How to make your smart phone work in Nicaragua

If you're planning on moving down to Nicaragua or just visiting you've probably given some thought to what you are going to do about your phone. Many people like to buy an inexpensive pay as you go phone upon arrival. This is a good option as a phone can cost as little as $15 in Nicaragua and you may spend as little as $4-5 a month depending on how much you use it.

There is however another option, if you would like to continue using your smart phone from your home country. Of course this works regardless of where you are traveling, though prices mentioned may vary accordingly.

As you may know, all phones have a chip or SIM card inside. This is what allows your phone to connect to cell networks and make calls/text messages. In Nicaragua you can buy a new one by itself (no phone included) for around $6. You may find however, that this chip looks a bit different than the one in your smart phone. Smart phones generally have a micro SIM card which is much smaller, and the ones you get in Nicaragua won't fit.

On the left in this picture is the Canadian chip I used in a Galaxy S4. On the right is a Claro chip that came with a $16 phone I bought in Nicaragua. The size difference is obvious. Below are step by step instructions on how to make your phone work in Nicaragua, the following procedures are for a Galaxy S4 but the same principles should apply to any phone. The location of the chip may vary.

Step 1: Ensure that your phone is unlocked. When your service provider is the one who provided your cell phone, chances are it is "locked" meaning that it will not accept a chip from any other provider so that you can't change carriers without buying a new phone. There are many videos online and articles on how to unlock a phone. Usually it involves either buying one that wasn't locked in the first place, or paying your current provider a fee (often around $50). The process is very simple and entirely legal, you just pay a fee to be allowed to do it.

Step 2: Remove the current chip from your phone. Usually located underneath the battery, it should just slide out.

This is the back of my phone with the battery removed. Notice the red chip

Step 3: Grab some scissors... I'm not joking. Use your old chip as a guide and cut your new Nicaraguan chip into the same shape and size. You will notice that the gold panel on both chips is roughly the same size, this is the only important part of the chip. The rest is actually nothing but plastic. So long as the gold panel is not damaged the chip will continue to function no matter how much plastic you cut off. If you're afraid of accidentally cutting the metal, use a file to grind away the plastic with a bit more control.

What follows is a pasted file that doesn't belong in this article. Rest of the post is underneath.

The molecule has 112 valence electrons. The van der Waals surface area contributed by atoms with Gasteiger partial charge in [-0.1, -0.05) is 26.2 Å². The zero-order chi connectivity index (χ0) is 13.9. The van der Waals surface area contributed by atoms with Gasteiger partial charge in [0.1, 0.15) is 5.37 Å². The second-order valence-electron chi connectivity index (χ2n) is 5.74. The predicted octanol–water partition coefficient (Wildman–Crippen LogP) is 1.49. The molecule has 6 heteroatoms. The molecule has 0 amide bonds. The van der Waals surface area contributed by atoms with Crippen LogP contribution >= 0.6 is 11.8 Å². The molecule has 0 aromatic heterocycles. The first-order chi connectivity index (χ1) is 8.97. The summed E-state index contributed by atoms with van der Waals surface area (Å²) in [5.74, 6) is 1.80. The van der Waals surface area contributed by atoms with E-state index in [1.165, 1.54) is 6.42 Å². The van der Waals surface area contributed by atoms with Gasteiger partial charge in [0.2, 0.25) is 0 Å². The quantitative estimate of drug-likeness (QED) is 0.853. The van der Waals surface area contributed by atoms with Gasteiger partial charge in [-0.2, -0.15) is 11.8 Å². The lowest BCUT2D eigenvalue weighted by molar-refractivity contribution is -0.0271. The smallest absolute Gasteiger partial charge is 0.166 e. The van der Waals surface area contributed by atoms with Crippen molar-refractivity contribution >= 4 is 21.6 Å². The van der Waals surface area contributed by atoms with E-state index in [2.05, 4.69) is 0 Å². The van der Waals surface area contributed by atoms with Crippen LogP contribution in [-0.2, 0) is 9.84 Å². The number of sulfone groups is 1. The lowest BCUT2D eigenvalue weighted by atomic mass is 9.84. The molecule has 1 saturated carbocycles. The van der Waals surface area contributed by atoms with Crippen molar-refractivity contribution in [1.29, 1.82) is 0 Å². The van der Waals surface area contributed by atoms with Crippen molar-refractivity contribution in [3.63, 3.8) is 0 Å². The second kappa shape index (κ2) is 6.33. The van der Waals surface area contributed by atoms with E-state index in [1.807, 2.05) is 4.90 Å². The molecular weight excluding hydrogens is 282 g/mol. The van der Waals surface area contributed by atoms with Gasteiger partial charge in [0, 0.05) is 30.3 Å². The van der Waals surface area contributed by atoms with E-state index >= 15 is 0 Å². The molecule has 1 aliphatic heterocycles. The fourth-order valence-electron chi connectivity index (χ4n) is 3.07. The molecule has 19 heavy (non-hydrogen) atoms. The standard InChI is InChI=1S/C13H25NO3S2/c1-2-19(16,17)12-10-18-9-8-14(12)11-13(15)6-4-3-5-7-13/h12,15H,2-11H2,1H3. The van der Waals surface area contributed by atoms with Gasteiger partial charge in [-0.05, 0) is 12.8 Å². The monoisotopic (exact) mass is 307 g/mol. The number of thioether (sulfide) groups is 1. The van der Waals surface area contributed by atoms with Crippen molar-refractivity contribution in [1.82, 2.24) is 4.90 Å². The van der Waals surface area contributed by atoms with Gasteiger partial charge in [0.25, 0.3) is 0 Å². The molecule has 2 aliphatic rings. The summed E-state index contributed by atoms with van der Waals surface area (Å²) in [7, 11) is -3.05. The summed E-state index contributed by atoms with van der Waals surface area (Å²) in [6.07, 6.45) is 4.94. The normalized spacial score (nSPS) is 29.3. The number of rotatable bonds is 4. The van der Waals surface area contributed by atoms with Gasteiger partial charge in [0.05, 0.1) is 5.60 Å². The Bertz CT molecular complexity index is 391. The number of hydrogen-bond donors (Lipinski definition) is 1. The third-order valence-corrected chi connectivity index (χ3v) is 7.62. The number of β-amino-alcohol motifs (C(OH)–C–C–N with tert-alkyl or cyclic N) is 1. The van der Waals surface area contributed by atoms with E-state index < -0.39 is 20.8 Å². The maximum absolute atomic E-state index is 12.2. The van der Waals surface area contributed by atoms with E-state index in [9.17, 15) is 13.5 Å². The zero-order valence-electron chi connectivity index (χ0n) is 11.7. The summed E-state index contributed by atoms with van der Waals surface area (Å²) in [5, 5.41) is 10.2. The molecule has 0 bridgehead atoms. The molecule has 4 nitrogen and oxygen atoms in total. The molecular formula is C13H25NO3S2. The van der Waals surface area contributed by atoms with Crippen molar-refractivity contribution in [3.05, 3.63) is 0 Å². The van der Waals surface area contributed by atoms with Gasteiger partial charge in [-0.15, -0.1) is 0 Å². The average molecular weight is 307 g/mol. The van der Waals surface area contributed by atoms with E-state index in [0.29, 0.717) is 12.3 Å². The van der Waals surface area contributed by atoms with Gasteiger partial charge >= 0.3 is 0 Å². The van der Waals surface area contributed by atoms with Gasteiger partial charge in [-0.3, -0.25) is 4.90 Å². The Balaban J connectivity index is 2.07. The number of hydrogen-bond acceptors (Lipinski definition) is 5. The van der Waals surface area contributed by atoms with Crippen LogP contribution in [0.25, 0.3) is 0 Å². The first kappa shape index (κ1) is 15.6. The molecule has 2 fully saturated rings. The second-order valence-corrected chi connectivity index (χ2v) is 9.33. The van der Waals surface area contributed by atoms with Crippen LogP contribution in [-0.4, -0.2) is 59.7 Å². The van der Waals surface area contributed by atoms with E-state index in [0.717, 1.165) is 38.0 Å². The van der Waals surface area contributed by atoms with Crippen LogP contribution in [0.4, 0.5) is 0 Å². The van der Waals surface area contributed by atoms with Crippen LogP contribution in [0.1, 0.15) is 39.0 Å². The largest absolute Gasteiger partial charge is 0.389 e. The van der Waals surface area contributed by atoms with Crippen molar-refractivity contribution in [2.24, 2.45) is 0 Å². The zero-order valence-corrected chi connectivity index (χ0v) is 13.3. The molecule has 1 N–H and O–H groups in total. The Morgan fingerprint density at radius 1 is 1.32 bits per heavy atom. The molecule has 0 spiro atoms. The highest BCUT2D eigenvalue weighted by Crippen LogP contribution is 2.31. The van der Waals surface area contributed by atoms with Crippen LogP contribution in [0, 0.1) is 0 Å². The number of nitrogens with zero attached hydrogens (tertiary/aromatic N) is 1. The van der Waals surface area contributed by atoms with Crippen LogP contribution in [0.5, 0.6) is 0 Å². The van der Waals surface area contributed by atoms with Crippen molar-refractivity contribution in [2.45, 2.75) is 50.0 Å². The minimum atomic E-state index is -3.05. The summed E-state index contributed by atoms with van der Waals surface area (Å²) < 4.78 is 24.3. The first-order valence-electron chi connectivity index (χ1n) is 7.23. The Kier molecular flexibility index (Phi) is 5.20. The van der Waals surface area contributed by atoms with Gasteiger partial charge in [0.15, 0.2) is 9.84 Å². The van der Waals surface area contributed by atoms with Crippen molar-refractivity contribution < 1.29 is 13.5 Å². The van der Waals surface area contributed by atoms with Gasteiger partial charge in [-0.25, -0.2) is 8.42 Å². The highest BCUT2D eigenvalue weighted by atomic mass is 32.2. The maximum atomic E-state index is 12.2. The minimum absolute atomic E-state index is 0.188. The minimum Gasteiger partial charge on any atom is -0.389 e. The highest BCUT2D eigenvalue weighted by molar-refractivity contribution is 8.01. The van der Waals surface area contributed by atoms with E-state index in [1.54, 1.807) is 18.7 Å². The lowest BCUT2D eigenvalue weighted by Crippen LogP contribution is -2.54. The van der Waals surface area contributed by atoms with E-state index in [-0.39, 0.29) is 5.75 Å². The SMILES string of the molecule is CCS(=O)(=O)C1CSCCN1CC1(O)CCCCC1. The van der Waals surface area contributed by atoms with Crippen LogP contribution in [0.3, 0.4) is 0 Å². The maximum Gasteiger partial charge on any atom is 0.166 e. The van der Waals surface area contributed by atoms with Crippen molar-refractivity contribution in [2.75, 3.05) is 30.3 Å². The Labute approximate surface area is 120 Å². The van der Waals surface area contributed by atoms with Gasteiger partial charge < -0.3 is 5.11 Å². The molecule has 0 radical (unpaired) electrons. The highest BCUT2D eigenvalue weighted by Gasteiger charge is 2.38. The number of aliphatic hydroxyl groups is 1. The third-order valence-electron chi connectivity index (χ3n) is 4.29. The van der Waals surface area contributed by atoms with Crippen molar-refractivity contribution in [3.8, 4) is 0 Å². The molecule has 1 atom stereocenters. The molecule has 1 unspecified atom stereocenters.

Canadian chip on the left, Nicaraguan chip on the right, after trimming the fat
Step 4: Put the newly re-shaped Nicaraguan chip back in the phone, put in the battery and start it up. If you're doing this outside Nicaragua like I did it will tell you something about no service and you will be spammed with text messages in Spanish telling you about Claro's wonderful roaming plans and how you can win a truck. You're phone is now ready to use just like any other cheap pay as you go phone in Nicaragua. Reload it at a pulperria like normal and you are good to go. By using this method theoretically you can travel anywhere in the world and use the same phone anywhere you go.

*Note that your phone number is contained in the chip, so when you change chips your phone number will also change.
**I am not responsible if attempting these techniques results in your phone exploding and/or phasing into another dimension or otherwise being damaged.


  1. An extra note on bringing phones from the States, if you have a plan with Sprint, the phone does NOT have a SIM card or chip and therefore cannot be used, since there is no where to put the new card. Found this out the hard way.
    Again, for the States, I don't know about other countries, if you tell your provider you are going out of the country, they may give you the unlock code for free. Check your contract.
    Also, the store you get the new chip from will cut the SIM to size for you most of the time.

    Hope to meet you at the regional next week!


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